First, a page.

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Acting DHS secretary testifies on border conditions at House panel

Kevin McAleenan, the acting secretary of the Department of Homeland Security (DHS), is testifying before the House Oversight and Reform Committee about the conditions in migrant detention centers at the border and the Trump administration's restrictive immigration policies.

In his opening statement, McAleenan urged Congress to act to stem the influx of migrants at the border, saying that "a durable solution to this crisis lies with Congress." McAleenan also condemned "incendiary and overwrought attacks" on Customs and Border Protection (CBP) officials by some members of Congress who have criticized conditions at detention centers were "unwarranted and damaging."

McAleenan also said during the hearing that the results of an investigation into private Facebook groups with current and former CBP officials mocking migrants and members of Congress will be released "this month or early next month."

McAleenan's testimony comes the week after the committee held a hearing on the treatment of migrants at the southern border, amid multiple reports of poor conditions in detention centers, featuring testimony from members of Congress who had visited such facilities.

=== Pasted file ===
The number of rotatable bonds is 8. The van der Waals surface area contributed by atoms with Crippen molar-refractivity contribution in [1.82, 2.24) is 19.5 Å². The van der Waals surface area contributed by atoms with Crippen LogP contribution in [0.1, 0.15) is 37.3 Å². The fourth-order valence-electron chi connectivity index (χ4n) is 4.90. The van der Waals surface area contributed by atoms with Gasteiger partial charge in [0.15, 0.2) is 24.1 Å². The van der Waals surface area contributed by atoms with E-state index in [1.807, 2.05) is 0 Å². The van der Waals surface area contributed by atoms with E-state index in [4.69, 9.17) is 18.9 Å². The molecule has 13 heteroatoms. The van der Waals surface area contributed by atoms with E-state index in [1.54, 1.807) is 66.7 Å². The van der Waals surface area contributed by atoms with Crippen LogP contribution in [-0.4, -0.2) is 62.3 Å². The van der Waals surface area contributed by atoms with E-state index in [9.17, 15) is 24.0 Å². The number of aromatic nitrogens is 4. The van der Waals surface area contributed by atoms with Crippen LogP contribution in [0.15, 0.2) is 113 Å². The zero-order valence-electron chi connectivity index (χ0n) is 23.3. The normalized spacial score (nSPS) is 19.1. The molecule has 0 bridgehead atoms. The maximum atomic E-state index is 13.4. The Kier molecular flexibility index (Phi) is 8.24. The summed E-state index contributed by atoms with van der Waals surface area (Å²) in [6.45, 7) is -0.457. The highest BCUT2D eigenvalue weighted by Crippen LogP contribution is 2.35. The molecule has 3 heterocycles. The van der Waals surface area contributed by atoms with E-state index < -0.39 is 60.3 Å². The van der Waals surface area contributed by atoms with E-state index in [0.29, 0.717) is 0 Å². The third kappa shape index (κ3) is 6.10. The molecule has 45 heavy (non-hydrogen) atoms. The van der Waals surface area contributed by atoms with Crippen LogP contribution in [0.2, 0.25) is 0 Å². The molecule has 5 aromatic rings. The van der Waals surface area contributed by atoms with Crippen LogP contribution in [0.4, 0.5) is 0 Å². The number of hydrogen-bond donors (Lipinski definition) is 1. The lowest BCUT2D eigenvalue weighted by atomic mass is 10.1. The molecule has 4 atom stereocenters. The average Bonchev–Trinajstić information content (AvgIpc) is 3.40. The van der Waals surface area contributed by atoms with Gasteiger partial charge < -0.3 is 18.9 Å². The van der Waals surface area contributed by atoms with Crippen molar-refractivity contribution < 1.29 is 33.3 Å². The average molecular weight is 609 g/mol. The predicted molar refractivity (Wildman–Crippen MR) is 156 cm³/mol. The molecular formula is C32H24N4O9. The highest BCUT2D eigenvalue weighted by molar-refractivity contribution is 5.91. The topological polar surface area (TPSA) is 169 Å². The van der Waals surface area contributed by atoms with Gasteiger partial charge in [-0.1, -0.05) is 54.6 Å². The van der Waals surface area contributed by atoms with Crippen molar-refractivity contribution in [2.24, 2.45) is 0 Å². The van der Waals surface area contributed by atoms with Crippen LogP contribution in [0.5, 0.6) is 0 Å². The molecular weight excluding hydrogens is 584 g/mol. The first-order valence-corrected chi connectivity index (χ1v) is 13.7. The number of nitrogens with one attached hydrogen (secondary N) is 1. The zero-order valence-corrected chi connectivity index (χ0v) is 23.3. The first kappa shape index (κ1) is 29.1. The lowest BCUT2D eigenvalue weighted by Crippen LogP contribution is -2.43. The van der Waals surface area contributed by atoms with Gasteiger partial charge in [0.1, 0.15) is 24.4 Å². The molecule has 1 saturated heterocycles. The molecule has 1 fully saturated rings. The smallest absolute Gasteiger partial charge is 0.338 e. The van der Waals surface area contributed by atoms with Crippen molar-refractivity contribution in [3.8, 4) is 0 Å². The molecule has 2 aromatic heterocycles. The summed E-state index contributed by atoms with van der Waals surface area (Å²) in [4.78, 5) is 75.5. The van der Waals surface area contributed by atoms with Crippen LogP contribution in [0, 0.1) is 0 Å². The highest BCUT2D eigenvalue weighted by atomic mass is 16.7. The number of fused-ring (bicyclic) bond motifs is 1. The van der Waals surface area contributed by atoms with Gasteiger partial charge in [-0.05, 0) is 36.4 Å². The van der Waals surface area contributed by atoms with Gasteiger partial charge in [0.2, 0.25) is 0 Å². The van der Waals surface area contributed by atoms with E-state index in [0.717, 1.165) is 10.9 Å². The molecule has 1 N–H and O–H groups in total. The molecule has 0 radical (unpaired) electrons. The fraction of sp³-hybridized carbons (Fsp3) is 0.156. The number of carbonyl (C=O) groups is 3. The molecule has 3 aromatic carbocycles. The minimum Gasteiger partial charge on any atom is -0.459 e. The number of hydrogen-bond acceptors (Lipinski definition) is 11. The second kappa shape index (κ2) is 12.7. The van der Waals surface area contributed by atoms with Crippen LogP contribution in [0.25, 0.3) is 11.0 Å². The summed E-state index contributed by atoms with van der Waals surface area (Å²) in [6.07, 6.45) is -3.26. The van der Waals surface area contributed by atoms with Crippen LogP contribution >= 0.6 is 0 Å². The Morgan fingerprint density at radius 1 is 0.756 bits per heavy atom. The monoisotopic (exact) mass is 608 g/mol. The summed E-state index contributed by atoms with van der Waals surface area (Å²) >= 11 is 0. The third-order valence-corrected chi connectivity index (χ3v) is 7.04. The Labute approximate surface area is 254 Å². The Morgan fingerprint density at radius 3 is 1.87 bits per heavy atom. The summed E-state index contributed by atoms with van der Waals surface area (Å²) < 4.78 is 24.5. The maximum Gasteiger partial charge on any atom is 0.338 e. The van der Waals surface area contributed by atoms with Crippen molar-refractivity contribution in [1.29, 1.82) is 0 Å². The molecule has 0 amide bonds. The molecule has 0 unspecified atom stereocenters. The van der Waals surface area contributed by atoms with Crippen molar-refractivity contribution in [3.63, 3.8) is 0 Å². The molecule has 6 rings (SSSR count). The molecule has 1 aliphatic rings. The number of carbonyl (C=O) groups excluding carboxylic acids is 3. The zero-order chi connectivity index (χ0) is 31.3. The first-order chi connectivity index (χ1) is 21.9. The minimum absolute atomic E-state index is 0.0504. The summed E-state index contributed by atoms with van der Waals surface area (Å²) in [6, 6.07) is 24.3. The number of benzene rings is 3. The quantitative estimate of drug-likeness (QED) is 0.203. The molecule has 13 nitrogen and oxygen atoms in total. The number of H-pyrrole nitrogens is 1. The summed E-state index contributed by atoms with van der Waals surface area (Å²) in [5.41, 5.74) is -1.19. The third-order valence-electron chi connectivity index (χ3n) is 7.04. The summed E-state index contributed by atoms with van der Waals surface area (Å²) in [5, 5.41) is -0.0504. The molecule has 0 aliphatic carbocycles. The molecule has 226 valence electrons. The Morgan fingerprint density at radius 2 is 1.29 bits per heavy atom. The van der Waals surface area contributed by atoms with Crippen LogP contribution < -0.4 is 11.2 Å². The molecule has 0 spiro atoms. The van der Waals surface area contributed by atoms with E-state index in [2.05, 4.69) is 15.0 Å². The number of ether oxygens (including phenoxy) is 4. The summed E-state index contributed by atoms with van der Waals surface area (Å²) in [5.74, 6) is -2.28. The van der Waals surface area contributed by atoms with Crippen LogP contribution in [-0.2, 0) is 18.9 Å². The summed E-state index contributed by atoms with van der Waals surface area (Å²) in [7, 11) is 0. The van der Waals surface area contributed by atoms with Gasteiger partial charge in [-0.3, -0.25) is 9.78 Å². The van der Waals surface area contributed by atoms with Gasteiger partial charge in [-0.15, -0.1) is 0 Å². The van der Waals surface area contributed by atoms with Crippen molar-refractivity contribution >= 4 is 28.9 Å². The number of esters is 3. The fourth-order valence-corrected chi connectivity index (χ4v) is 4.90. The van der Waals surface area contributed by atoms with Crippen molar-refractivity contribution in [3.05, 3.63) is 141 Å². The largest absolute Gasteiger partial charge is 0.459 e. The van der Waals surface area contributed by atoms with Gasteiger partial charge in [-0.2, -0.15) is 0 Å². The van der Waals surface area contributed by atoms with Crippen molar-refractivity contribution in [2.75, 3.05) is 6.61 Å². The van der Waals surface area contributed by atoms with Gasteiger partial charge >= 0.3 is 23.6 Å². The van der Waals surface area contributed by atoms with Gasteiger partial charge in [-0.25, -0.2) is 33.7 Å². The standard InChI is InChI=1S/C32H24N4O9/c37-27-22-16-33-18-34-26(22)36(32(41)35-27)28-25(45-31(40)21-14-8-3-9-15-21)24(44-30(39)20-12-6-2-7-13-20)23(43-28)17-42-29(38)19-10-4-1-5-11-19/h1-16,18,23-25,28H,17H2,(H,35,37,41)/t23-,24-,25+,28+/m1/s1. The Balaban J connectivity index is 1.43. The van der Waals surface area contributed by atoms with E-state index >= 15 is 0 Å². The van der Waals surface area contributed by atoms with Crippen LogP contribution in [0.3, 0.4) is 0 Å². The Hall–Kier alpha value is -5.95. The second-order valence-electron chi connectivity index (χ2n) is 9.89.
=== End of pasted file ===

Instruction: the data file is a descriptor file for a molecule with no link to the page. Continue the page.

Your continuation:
Rep. Alexandria Ocasio-Cortez gave passionate testimony about her visit to a border facility in that hearing, telling the panel Friday morning that "the cruelty (at the border) is manufactured" by hard line immigration policies ordered by the president. 

Last week the acting DHS inspector general, Jennifer Costello, told the panel that CBP requires "immediate assistance" to address the "acute and worsening crisis" of overcrowding in CBP facilities. She also said that there was concern in the office of the inspector general (OIG) that DHS had not done enough to ameliorate the overcrowding and address the deteriorating conditions.

In a recent report, the DHS OIG found squalid conditions in several detention centers for migrant families and children in Texas, including "serious" overcrowding, minors going without hot meals for days and detainees begging not to be returned to their cells.

Vice President Mike Pence went to U.S.-Mexico border last week to see a couple of the facilities for himself. He pushed back against Democrats' claims of a "manufactured crisis" and defended border agents. Still, after seeing the overcrowding in the facility in McAllen, Texas, he called it "tough stuff," and said, "When we have overflow, as we do in an overwhelmed system, the need for those temporary facilities is evident."

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